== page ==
Photo courtesy Sean Holland
The site of the Sterling Highway MP 45-60 Project is seen near Cooper Landing.

Photo courtesy Sean Holland The site of the Sterling Highway MP 45-60 Project is seen near Cooper Landing.

Bypass project pushes ahead

People should expect traffic delays and construction noise when traveling through Cooper Landing this summer.

Trail access and upcoming construction were among the topics addressed during a public meeting for the Cooper Landing Bypass Project last week.

During a public meeting held remotely last Wednesday, workers with the Alaska Department of Transportation reminded people to expect traffic delays and construction noise when traveling through Cooper Landing this summer. Project managers, public involvement staff and civil engineers all presented during the meeting, which lasted for about two hours.

The noise and delays will be the result of construction by workers on the Sterling Highway MP 45-60 project, also known as the Cooper Landing Bypass Project. The project aims to reduce congestion on the Sterling Highway through Cooper Landing and to improve highway safety by bringing some existing roads up to current highway design standards by constructing an alternative route through the area.

About 10 miles of new road will be constructed starting at about MP 46.5 off the Sterling Highway and will cross Juneau Creek before rejoining the highway around MP 56.

Bypass construction work is scheduled to increase in 2021, including the beginning of reconstruction on the main highway as part of Phase 1A of the project, continued clearing of the off-alignment and staging areas, grading and draining work on sections of the new road and the improvement of sections of the pioneer road.

Project leaders urged people Wednesday to “Know Before You Go” if your travel through the area may be disrupted by construction work. The Alaska Department of Transportation and Public Facilities will notify the public about upcoming construction. can be used to check construction status. 511.Alaska.Gov can be used to check road conditions and can be used to check on project updates.

Those traveling should expect additional trucks on the road transporting materials from Soldotna and Anchorage, drilling and blasting with noise mitigation measures in place and minor trail reroutes during bridge access work.

One of the biggest design changes announced by project leaders during Wednesday’s meeting is the intersection on the bypass’ east side. That area initially had “T” intersections, but will now feature a westbound left turn lane, an eastbound right turn lane, an eastbound ramp to Anchorage and a westbound stop-controlled left turn to Soldotna. Lance Debernardi with R&M Consultants, Inc. said Wednesday that in redesigning the intersection, they considered traffic patterns and efficiency.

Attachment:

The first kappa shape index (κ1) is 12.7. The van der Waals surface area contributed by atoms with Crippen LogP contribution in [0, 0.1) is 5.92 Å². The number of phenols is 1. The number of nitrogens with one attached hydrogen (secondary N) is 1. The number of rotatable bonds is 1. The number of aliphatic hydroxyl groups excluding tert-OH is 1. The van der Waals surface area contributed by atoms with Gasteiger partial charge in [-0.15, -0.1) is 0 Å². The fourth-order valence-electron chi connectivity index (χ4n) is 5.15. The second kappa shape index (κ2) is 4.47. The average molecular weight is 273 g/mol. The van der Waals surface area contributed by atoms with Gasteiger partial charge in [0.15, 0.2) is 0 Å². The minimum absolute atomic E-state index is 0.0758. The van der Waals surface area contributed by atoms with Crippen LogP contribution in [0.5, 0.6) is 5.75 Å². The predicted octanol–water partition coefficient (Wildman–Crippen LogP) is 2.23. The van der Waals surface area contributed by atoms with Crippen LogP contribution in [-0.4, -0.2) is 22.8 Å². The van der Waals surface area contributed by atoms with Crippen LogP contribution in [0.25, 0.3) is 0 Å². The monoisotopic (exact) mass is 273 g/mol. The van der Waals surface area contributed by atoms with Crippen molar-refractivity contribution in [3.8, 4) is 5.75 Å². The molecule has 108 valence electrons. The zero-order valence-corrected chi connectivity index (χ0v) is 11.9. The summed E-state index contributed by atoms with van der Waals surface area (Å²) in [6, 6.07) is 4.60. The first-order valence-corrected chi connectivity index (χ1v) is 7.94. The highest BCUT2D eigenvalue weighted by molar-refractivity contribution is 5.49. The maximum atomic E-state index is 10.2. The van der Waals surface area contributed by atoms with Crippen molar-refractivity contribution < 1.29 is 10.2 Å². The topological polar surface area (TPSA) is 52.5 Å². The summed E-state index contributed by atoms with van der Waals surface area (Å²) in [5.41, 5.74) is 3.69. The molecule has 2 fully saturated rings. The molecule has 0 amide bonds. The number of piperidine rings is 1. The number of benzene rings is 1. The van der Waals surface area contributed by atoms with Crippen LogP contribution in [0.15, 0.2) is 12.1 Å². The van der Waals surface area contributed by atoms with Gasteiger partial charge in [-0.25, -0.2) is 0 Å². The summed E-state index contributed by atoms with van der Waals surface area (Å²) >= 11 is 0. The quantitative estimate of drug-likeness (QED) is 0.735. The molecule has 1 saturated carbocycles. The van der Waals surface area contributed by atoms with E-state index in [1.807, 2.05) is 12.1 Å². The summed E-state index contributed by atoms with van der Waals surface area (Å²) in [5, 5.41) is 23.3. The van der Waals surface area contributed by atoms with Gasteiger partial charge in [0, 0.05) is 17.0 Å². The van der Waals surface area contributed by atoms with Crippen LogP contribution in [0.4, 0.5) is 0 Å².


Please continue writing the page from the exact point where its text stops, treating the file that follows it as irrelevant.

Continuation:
Other changes will be made to recreation access in the area, which conflicts with the new highway. To the Resurrection Pass Trail, DOWL Engineer Kelly Kilpatrick said they are proposing a new parking lot and trailhead. The new lot will also provide access to the pedestrian and equestrian trail that will run alongside the new highway. The Bean Creek Trail will be extended to cross under the bridge and a new pullout will provide new access to the trail. The Slaughter Gulch Trail Fork will be removed and a new piece of trail will connect the northern and southern sections of the eastern fork.

Undoubtedly, the project’s biggest feat will be the construction of a steel-arch bridge over the Juneau Creek Canyon. Some of the construction happening this summer includes creating access to where the bridge will cross on either side of the canyon. The bridge by itself is expected to take three years to complete.

The foundations of the bridge are expected to be lower than initially anticipated, meaning the bridge will be lower and will result in fewer visual and noise impacts.

A virtual open house for the project can be viewed until May 14 at Wednesday’s full meeting can be viewed at

Reach reporter Ashlyn O’Hara at

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